Exactly what philosophies do you actually think that this child has the liberty to choose?" To say that a child has a liberty to choose such a philosophy is to say that there are no moral objections to the way that the people who adopt that philosophy behave.

Good question. At eleven, I think he has the liberty to experience different philosophies. I don't discourage my children from attending services or youth group activities with their friends if they wish to do so. While you're correct in assuming that there are certain philosophies that are non-negotiable, they mostly regard humanitarianism and learning to act in appropriate fashion to the situations life presents. My older children have the liberty to decide their philosophy on issues like; nature-v-nurture, how we learn, what approach is best for conflict resolution, etc.,. As such, I respect his manner of conflict resolution in this case.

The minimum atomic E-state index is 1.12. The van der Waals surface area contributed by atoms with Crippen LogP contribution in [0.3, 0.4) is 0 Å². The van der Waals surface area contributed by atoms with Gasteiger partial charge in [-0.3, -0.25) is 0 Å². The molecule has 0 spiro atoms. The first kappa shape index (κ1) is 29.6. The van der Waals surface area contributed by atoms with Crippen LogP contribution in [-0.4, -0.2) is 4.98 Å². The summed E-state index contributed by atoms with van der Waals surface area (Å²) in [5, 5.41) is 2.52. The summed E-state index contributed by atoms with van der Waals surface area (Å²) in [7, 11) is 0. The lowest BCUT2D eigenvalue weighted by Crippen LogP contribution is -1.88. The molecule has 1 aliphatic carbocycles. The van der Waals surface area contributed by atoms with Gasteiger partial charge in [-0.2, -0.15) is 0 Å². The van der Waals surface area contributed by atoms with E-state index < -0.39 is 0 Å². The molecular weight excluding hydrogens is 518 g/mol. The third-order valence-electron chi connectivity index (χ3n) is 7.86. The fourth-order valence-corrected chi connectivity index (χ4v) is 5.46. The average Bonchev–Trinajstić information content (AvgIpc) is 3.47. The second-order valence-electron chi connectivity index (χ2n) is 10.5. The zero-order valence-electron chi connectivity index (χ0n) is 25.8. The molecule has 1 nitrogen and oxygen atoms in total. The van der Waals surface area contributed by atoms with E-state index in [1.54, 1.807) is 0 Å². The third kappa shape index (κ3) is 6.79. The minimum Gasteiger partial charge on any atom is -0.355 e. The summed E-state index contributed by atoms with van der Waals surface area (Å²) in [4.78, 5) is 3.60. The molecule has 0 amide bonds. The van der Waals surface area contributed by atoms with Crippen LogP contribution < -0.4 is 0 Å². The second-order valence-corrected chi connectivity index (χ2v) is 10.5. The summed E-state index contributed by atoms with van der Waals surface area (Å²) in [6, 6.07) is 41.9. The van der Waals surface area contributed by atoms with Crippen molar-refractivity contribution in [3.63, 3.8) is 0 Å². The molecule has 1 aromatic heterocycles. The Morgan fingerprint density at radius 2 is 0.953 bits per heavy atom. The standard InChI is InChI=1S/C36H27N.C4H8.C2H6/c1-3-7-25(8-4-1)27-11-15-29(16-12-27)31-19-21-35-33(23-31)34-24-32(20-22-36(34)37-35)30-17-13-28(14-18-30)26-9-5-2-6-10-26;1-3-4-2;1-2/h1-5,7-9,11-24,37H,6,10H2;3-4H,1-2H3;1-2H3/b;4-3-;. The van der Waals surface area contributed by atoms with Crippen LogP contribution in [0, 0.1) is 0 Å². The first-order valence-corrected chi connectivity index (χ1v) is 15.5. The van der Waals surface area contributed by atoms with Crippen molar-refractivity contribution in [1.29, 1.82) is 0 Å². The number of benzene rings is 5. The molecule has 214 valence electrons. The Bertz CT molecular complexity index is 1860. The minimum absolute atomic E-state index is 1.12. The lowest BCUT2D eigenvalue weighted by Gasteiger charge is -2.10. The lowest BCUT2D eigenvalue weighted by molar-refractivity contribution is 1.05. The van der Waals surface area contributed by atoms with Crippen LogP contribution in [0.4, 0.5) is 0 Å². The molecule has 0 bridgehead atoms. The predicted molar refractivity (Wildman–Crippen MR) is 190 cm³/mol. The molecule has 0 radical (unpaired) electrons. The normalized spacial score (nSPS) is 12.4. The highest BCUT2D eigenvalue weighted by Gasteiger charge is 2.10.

Perhaps philosophy was the wrong word? It's MY philosophy that we can't expect our kids to make wise choices unless we allow them to exercise different, but humane and justifiable, approaches to life. I want my kids to know why they believe in what they believe in. And, at the age of P1 and P2, this means I have to step back a bit and let them choose their approach as long as it doesn't violate key beliefs that we hold universal as a family. Does that help explain my position better? I also have a certain amount of faith in the fact that I doubt my kids would choose philosophies that encourage violence, genocide, violations of human rights, and the like. I haven't raised them to tolerate those things.

Good questions, though...and I appreciate your consideration on the matter. :)

Alonzo Fyfe said...

Ms. P-momma:

Thank you for your response.

My posting was not concerned with the method for resolving the conflict. My concern was with the literal statement that an 11 year old is too young to choose a philosophy.